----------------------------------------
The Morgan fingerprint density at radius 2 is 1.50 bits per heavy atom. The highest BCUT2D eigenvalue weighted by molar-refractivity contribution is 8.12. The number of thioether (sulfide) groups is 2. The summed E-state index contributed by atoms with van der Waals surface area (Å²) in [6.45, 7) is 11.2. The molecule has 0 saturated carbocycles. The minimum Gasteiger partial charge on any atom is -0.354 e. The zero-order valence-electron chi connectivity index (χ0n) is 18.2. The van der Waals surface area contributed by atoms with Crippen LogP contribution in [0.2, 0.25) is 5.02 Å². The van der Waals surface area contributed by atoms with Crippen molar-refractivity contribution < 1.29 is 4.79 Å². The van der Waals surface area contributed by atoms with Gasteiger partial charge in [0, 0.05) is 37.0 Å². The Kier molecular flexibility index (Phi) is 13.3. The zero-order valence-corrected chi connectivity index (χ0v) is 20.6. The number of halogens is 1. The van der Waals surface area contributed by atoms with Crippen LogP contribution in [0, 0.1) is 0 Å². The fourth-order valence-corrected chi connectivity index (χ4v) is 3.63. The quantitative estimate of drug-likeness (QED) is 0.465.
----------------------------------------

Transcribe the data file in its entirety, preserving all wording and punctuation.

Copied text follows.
The Morgan fingerprint density at radius 2 is 1.50 bits per heavy atom. The highest BCUT2D eigenvalue weighted by molar-refractivity contribution is 8.12. The number of thioether (sulfide) groups is 2. The summed E-state index contributed by atoms with van der Waals surface area (Å²) in [6.45, 7) is 11.2. The molecule has 0 saturated carbocycles. The minimum Gasteiger partial charge on any atom is -0.354 e. The zero-order valence-electron chi connectivity index (χ0n) is 18.2. The van der Waals surface area contributed by atoms with Crippen LogP contribution in [0.2, 0.25) is 5.02 Å². The van der Waals surface area contributed by atoms with Crippen molar-refractivity contribution < 1.29 is 4.79 Å². The van der Waals surface area contributed by atoms with Gasteiger partial charge in [0, 0.05) is 37.0 Å². The Kier molecular flexibility index (Phi) is 13.3. The zero-order valence-corrected chi connectivity index (χ0v) is 20.6. The number of halogens is 1. The van der Waals surface area contributed by atoms with Crippen LogP contribution in [0, 0.1) is 0 Å². The fourth-order valence-corrected chi connectivity index (χ4v) is 3.63. The quantitative estimate of drug-likeness (QED) is 0.465.